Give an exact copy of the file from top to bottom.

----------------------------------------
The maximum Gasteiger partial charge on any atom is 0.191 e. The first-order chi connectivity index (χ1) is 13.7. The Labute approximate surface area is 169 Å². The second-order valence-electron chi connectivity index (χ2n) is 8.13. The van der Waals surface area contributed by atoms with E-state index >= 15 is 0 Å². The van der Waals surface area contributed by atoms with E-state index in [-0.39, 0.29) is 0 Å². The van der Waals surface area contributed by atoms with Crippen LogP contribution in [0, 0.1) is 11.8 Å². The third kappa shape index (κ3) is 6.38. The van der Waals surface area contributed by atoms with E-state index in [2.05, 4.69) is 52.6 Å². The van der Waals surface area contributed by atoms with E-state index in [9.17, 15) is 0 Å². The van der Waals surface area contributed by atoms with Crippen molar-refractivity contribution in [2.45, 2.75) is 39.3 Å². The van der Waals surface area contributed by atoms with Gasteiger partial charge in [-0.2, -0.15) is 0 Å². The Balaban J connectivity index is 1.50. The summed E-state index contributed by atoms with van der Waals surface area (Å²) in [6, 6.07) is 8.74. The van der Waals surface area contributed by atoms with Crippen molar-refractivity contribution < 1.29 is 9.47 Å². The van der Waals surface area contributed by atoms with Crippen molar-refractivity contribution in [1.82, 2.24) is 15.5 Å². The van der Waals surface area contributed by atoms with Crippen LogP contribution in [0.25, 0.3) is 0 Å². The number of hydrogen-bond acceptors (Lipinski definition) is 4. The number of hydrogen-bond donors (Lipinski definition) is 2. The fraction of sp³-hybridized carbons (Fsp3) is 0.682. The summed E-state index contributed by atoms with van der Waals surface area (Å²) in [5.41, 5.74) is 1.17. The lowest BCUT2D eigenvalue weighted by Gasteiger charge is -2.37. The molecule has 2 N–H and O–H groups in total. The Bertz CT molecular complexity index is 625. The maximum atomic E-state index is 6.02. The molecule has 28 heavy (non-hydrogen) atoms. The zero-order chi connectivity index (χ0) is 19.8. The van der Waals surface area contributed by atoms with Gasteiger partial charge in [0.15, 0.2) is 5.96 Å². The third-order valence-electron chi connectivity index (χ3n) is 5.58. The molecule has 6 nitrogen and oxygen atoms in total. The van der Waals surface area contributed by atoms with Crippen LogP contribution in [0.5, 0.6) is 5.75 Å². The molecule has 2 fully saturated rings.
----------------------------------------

The maximum Gasteiger partial charge on any atom is 0.191 e. The first-order chi connectivity index (χ1) is 13.7. The Labute approximate surface area is 169 Å². The second-order valence-electron chi connectivity index (χ2n) is 8.13. The van der Waals surface area contributed by atoms with E-state index >= 15 is 0 Å². The van der Waals surface area contributed by atoms with E-state index in [-0.39, 0.29) is 0 Å². The van der Waals surface area contributed by atoms with Crippen LogP contribution in [0, 0.1) is 11.8 Å². The third kappa shape index (κ3) is 6.38. The van der Waals surface area contributed by atoms with E-state index in [2.05, 4.69) is 52.6 Å². The van der Waals surface area contributed by atoms with E-state index in [9.17, 15) is 0 Å². The van der Waals surface area contributed by atoms with Crippen molar-refractivity contribution in [2.45, 2.75) is 39.3 Å². The van der Waals surface area contributed by atoms with Gasteiger partial charge in [-0.2, -0.15) is 0 Å². The Balaban J connectivity index is 1.50. The summed E-state index contributed by atoms with van der Waals surface area (Å²) in [6, 6.07) is 8.74. The van der Waals surface area contributed by atoms with Crippen molar-refractivity contribution < 1.29 is 9.47 Å². The van der Waals surface area contributed by atoms with Crippen molar-refractivity contribution in [1.82, 2.24) is 15.5 Å². The van der Waals surface area contributed by atoms with Crippen LogP contribution in [0.25, 0.3) is 0 Å². The number of hydrogen-bond acceptors (Lipinski definition) is 4. The number of hydrogen-bond donors (Lipinski definition) is 2. The fraction of sp³-hybridized carbons (Fsp3) is 0.682. The summed E-state index contributed by atoms with van der Waals surface area (Å²) in [5.41, 5.74) is 1.17. The lowest BCUT2D eigenvalue weighted by Gasteiger charge is -2.37. The molecule has 2 N–H and O–H groups in total. The Bertz CT molecular complexity index is 625. The maximum atomic E-state index is 6.02. The molecule has 28 heavy (non-hydrogen) atoms. The zero-order chi connectivity index (χ0) is 19.8. The van der Waals surface area contributed by atoms with Gasteiger partial charge in [0.15, 0.2) is 5.96 Å². The third-order valence-electron chi connectivity index (χ3n) is 5.58. The molecule has 6 nitrogen and oxygen atoms in total. The van der Waals surface area contributed by atoms with Crippen LogP contribution in [0.5, 0.6) is 5.75 Å². The molecule has 2 fully saturated rings.